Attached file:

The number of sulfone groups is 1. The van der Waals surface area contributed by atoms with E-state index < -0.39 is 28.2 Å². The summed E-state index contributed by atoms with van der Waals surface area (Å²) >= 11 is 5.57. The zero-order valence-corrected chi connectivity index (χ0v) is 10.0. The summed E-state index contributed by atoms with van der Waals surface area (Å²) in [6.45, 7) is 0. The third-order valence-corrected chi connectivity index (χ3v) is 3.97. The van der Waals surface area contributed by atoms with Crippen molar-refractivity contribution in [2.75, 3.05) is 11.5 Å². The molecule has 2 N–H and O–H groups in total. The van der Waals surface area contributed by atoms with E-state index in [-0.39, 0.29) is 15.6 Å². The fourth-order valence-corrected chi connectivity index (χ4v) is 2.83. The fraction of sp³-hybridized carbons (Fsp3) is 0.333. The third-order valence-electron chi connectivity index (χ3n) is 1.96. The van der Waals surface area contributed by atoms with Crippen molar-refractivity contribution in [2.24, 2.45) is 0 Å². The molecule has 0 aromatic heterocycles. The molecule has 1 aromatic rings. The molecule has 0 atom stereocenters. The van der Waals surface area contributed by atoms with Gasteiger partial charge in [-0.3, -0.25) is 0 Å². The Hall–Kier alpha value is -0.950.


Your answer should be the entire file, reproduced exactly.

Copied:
The number of sulfone groups is 1. The van der Waals surface area contributed by atoms with E-state index < -0.39 is 28.2 Å². The summed E-state index contributed by atoms with van der Waals surface area (Å²) >= 11 is 5.57. The zero-order valence-corrected chi connectivity index (χ0v) is 10.0. The summed E-state index contributed by atoms with van der Waals surface area (Å²) in [6.45, 7) is 0. The third-order valence-corrected chi connectivity index (χ3v) is 3.97. The van der Waals surface area contributed by atoms with Crippen molar-refractivity contribution in [2.75, 3.05) is 11.5 Å². The molecule has 2 N–H and O–H groups in total. The van der Waals surface area contributed by atoms with E-state index in [-0.39, 0.29) is 15.6 Å². The fourth-order valence-corrected chi connectivity index (χ4v) is 2.83. The fraction of sp³-hybridized carbons (Fsp3) is 0.333. The third-order valence-electron chi connectivity index (χ3n) is 1.96. The van der Waals surface area contributed by atoms with Crippen molar-refractivity contribution in [2.24, 2.45) is 0 Å². The molecule has 0 aromatic heterocycles. The molecule has 1 aromatic rings. The molecule has 0 atom stereocenters. The van der Waals surface area contributed by atoms with Gasteiger partial charge in [-0.3, -0.25) is 0 Å². The Hall–Kier alpha value is -0.950.